'Thar's gold in them thar hills!'
No one knows where "Thar's gold ..." was first said, but in spite of its ungrammatical content, it's as exciting today as it was in the 1800s.
People are still prospecting for gold, but now they are finding it in the form of real estate bargains. Sometimes a foreclosed home in a nice neighborhood can be bought for one-third to one-tenth of its value.
The National Association of Realtors reports that nearly half of sales at this time are properties that have gone back to the lenders, or they are homes sold at a bargain price by the owners in order to avoid foreclosure.
Some 401(k) investors see it as a way to eventually make up for money they lost in the stock market. Buyers know they are taking something of a risk, but think they can rehab and rent promising properties, then sell them at a later date for a significant profit.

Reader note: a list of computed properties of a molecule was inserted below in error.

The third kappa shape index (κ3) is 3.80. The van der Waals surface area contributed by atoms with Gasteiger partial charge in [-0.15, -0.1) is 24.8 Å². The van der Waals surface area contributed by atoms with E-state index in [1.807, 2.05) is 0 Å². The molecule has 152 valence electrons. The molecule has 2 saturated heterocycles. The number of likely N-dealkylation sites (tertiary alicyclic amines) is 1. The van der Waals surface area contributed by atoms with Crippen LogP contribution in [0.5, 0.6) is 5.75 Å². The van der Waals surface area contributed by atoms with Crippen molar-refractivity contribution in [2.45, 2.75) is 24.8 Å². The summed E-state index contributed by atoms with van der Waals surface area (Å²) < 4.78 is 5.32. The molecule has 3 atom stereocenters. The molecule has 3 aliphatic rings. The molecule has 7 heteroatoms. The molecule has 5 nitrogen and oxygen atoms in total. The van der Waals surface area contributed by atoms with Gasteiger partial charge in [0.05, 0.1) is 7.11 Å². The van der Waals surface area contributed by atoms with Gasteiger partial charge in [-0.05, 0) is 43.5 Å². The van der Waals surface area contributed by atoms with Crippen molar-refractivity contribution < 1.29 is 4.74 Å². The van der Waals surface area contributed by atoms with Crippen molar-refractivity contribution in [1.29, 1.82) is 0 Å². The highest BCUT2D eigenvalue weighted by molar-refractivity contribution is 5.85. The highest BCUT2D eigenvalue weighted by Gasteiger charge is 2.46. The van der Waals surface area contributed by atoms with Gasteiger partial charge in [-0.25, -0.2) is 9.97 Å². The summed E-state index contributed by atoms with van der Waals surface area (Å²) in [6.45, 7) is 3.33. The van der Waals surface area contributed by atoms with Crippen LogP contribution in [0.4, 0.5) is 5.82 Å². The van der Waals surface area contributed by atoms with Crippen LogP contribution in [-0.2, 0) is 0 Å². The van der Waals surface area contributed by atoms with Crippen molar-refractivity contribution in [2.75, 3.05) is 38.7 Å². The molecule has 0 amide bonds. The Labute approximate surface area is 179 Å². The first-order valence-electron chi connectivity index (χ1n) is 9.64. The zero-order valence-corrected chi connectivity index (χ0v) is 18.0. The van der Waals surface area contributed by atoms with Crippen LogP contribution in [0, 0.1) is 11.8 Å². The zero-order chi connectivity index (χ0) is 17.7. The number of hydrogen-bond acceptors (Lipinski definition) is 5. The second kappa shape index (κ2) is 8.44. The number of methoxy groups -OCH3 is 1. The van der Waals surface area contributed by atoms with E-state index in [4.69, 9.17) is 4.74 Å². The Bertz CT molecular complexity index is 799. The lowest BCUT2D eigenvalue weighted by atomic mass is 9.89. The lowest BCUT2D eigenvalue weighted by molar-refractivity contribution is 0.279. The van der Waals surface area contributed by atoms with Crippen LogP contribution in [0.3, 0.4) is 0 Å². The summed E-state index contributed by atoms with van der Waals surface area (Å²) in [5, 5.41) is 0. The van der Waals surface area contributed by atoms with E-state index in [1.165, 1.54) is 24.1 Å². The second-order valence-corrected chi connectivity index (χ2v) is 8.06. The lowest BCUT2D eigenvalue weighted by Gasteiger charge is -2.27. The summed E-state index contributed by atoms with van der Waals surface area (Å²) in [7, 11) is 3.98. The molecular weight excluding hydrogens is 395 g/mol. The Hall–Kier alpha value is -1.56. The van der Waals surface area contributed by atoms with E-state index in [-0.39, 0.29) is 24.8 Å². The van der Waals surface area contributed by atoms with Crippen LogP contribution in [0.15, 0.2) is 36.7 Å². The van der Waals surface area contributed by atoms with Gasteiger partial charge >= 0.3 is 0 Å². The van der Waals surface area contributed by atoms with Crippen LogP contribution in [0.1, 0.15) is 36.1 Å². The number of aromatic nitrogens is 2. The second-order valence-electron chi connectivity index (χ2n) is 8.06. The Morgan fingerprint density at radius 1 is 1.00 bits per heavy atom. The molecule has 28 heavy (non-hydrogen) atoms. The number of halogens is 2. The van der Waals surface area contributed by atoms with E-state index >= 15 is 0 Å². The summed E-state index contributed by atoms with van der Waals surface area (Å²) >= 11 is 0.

One couple bought a foreclosed house for $15,000 in a reasonably good neighborhood. They invested $30,000 in updates and repairs. After that, with the help of a real estate agent, they sold it for more than $80,000.
In cities where many homes are for sale or foreclosed, such as Detroit, Phoenix and Orlando, there is a shortage of rental properties. Those who buy and repair one or more homes are able to make a nice profit on the rent even after paying for property taxes and upkeep.
Words of advice for owners of unoccupied houses: Protect the property from thieves and vandals.
Pay a neighbor $100 a month to park in the driveway and keep an eye on the house. Install an alarm system and leave a radio on.